How does a society deal with minorities?
The death of George Floyd last week, killed by a policeman, and widely circulated on social media, has sparked worldwide protest and indignation. Riots have taken place in several major cities, and the ancient debate on police violence has resurfaced. The Central Conference of American Rabbis, to which most Progressive Rabbis belong, published a statement on Sunday which opens with these words: “Once again, the lethal reality of systemic racism has shown its evil face”. That begs the question, how does a society deal with the existence of minorities in its midst ? It is not an American problem, but a question that all societies face.
Last Friday, KLS member, Prof. Marc D. Baer, History Professor at LSE, gave us a brilliant presentation on his latest book on Hugo Marcus, a German Jew, born towards the end of the 19th century in Germany, who converted to Islam, and was also gay. He was persecuted by the Nazis on the account of being Jewish, but his gay orientation did not help. George Floyd was a black man, and the policeman violence was probably fuelled by his skin colour. It is the result of rampant and recently overt racism in a country that saw itself once as a haven of freedom.
Societies are fragile
Some may be horrified by the violence that has erupted as a consequence of this murder, but as I saw on a Facebook post yesterday, ‘don’t get it twisted: instead of saying ‘it is horrible that an innocent black man was killed, but destroying property has to stop’, try saying ‘it’s horrible that property is being destroyed, but killing an innocent black man has to stop’”. Civil unrest, even though some people use it for ulterior motives, can be a symptom of deeper discontent. Societies are fragile and rest on a subtle balance between opposites. It is the job of political leaders to maintain it. Some don’t.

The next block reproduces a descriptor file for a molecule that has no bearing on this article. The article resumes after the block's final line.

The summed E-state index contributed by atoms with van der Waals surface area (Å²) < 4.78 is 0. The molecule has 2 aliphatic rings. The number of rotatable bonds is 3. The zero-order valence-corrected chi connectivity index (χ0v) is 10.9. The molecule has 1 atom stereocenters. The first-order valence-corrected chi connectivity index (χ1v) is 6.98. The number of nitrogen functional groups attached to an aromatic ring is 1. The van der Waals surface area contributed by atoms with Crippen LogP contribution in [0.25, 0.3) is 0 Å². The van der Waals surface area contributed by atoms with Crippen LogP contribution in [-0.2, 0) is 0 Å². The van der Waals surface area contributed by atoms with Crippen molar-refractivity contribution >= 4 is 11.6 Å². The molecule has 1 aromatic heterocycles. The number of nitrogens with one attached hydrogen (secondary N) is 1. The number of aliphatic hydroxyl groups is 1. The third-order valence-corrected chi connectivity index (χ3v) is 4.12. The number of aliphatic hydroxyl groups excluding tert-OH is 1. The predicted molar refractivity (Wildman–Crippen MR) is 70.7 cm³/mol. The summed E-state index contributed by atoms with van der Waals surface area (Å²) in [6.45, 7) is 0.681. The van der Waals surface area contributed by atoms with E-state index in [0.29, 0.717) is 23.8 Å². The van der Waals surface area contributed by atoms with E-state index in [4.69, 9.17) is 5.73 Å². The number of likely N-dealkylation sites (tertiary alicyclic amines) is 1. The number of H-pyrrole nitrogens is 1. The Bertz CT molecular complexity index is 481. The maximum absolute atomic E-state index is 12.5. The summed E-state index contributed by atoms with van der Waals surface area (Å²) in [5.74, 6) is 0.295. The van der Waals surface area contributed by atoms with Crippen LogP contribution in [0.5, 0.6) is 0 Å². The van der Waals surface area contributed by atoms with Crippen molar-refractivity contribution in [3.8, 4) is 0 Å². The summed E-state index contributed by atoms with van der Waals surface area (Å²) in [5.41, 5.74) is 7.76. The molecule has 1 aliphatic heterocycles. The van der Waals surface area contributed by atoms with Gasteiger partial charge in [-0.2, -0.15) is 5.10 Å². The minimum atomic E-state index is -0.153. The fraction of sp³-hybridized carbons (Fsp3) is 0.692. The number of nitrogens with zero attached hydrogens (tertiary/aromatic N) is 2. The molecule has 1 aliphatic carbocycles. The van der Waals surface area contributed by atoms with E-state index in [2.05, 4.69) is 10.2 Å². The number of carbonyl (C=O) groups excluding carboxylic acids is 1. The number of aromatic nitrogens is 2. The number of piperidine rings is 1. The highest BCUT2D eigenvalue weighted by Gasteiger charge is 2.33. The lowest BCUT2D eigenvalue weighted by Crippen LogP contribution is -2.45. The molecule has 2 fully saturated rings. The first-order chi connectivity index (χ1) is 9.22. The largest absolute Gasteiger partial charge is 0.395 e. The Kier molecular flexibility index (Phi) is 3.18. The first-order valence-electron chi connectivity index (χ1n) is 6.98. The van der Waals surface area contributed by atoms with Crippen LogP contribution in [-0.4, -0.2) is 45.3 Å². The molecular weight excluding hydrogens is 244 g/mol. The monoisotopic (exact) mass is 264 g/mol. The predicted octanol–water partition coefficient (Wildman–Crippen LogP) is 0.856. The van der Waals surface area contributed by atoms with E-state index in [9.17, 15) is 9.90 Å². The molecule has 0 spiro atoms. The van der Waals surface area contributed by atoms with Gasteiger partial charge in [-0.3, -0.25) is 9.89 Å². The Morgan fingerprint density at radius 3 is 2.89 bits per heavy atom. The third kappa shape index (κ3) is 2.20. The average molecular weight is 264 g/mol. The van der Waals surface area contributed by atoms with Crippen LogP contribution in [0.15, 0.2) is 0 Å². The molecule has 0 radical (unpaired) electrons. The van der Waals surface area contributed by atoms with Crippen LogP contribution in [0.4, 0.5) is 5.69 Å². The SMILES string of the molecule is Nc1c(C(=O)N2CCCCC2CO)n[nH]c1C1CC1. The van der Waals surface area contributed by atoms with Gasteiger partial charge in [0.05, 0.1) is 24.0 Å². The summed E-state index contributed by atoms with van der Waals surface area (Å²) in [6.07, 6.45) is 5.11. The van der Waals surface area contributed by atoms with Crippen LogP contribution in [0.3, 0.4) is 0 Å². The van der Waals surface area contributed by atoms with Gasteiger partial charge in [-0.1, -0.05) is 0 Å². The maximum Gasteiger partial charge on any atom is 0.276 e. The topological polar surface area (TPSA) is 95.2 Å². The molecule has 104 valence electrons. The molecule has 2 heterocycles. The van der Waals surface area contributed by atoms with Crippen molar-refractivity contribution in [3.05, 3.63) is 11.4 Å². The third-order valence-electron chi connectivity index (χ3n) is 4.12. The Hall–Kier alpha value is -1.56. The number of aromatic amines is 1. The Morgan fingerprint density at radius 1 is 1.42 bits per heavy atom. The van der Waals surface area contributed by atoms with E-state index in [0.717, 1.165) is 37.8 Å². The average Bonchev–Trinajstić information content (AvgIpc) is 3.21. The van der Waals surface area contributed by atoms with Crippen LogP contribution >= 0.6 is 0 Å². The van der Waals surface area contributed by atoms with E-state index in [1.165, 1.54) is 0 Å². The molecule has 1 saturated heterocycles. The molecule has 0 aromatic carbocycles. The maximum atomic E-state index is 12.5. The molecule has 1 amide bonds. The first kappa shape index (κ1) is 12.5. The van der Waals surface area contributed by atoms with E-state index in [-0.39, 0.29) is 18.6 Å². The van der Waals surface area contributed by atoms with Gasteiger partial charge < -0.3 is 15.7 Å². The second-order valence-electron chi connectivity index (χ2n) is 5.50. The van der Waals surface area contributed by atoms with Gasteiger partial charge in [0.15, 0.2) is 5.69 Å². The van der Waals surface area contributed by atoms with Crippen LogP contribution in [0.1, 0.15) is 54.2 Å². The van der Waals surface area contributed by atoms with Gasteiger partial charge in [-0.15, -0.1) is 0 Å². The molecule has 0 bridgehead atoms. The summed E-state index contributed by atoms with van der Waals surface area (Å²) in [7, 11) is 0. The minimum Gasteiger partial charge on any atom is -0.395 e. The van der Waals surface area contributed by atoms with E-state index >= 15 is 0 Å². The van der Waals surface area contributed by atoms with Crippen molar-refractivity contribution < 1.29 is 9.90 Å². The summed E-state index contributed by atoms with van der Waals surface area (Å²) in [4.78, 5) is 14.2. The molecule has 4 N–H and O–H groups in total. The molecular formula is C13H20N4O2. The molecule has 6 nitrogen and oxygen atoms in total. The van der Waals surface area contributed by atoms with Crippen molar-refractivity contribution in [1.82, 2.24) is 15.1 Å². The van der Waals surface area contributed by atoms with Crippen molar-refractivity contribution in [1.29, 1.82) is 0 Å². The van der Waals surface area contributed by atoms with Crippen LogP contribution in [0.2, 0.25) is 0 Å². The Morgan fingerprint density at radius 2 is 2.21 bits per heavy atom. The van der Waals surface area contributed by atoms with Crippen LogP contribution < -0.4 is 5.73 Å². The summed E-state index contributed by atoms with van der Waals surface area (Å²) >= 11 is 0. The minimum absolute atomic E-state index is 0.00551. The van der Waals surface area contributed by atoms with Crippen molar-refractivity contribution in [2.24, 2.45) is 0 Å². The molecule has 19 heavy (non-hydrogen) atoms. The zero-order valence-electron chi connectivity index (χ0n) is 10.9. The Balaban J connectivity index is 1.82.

A society that excels in freedom and justice
Despite our level of integration in Western societies, we get sometimes painful reminders that some see us as others. As we pray each Shabbat morning, let us contribute to a society “that excels in freedom and justice, tolerance and compassion, so that it may be a force for righteousness and peace in the life of humanity. Note the use of “may” – Rabbi John Rayner z’’l was very much aware of the work that has still to be done. Aleynu – it is upon us, we must add our voice to promote such a society, to resist the trends of prejudice and easy judgment, and to see in each other God’s image. We must find – and help others find – the centre of union, this place where all human beings are equal and treated with respect. Otherwise, we would be failing our mission in this world.